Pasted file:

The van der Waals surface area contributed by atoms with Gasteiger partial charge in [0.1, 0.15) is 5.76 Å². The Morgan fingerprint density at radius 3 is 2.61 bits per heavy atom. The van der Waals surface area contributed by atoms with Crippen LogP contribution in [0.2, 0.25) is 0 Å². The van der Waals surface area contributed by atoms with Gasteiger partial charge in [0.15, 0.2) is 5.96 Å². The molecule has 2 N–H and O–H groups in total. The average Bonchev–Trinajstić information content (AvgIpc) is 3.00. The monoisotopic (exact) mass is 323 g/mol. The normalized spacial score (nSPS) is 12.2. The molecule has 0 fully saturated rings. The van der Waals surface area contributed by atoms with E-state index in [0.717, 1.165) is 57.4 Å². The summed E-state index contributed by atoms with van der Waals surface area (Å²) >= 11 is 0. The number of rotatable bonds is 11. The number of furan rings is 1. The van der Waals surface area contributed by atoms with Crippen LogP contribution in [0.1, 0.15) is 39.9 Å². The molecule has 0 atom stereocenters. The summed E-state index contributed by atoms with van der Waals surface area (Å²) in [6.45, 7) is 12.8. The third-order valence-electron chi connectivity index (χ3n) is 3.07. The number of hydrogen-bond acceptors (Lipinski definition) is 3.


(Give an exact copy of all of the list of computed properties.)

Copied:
The van der Waals surface area contributed by atoms with Gasteiger partial charge in [0.1, 0.15) is 5.76 Å². The Morgan fingerprint density at radius 3 is 2.61 bits per heavy atom. The van der Waals surface area contributed by atoms with Crippen LogP contribution in [0.2, 0.25) is 0 Å². The van der Waals surface area contributed by atoms with Gasteiger partial charge in [0.15, 0.2) is 5.96 Å². The molecule has 2 N–H and O–H groups in total. The average Bonchev–Trinajstić information content (AvgIpc) is 3.00. The monoisotopic (exact) mass is 323 g/mol. The normalized spacial score (nSPS) is 12.2. The molecule has 0 fully saturated rings. The van der Waals surface area contributed by atoms with E-state index in [0.717, 1.165) is 57.4 Å². The summed E-state index contributed by atoms with van der Waals surface area (Å²) >= 11 is 0. The number of rotatable bonds is 11. The number of furan rings is 1. The van der Waals surface area contributed by atoms with Crippen LogP contribution in [0.1, 0.15) is 39.9 Å². The molecule has 0 atom stereocenters. The summed E-state index contributed by atoms with van der Waals surface area (Å²) in [6.45, 7) is 12.8. The third-order valence-electron chi connectivity index (χ3n) is 3.07. The number of hydrogen-bond acceptors (Lipinski definition) is 3.